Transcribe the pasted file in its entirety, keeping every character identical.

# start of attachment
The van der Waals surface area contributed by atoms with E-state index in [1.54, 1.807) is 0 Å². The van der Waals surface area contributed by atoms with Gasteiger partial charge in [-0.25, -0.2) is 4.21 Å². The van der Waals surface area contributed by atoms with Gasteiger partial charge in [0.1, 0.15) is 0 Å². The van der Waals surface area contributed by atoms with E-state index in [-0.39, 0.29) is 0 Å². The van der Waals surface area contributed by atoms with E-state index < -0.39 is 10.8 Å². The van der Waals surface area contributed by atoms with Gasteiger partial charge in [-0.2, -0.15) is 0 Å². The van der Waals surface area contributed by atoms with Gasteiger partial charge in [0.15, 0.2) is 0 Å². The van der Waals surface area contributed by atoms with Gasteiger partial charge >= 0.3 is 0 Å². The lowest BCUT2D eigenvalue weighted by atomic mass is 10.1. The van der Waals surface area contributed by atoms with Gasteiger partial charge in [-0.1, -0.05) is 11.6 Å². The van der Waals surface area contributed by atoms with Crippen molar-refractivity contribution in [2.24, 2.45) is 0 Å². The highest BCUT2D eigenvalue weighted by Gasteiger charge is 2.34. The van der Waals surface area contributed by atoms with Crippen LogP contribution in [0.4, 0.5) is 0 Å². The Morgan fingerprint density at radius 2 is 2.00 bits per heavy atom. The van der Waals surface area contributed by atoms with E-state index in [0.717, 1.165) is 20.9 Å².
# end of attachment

The van der Waals surface area contributed by atoms with E-state index in [1.54, 1.807) is 0 Å². The van der Waals surface area contributed by atoms with Gasteiger partial charge in [-0.25, -0.2) is 4.21 Å². The van der Waals surface area contributed by atoms with Gasteiger partial charge in [0.1, 0.15) is 0 Å². The van der Waals surface area contributed by atoms with E-state index in [-0.39, 0.29) is 0 Å². The van der Waals surface area contributed by atoms with E-state index < -0.39 is 10.8 Å². The van der Waals surface area contributed by atoms with Gasteiger partial charge in [-0.2, -0.15) is 0 Å². The van der Waals surface area contributed by atoms with Gasteiger partial charge in [0.15, 0.2) is 0 Å². The van der Waals surface area contributed by atoms with Gasteiger partial charge >= 0.3 is 0 Å². The lowest BCUT2D eigenvalue weighted by atomic mass is 10.1. The van der Waals surface area contributed by atoms with Gasteiger partial charge in [-0.1, -0.05) is 11.6 Å². The van der Waals surface area contributed by atoms with Crippen molar-refractivity contribution in [2.24, 2.45) is 0 Å². The highest BCUT2D eigenvalue weighted by Gasteiger charge is 2.34. The van der Waals surface area contributed by atoms with Crippen LogP contribution in [0.4, 0.5) is 0 Å². The Morgan fingerprint density at radius 2 is 2.00 bits per heavy atom. The van der Waals surface area contributed by atoms with E-state index in [0.717, 1.165) is 20.9 Å².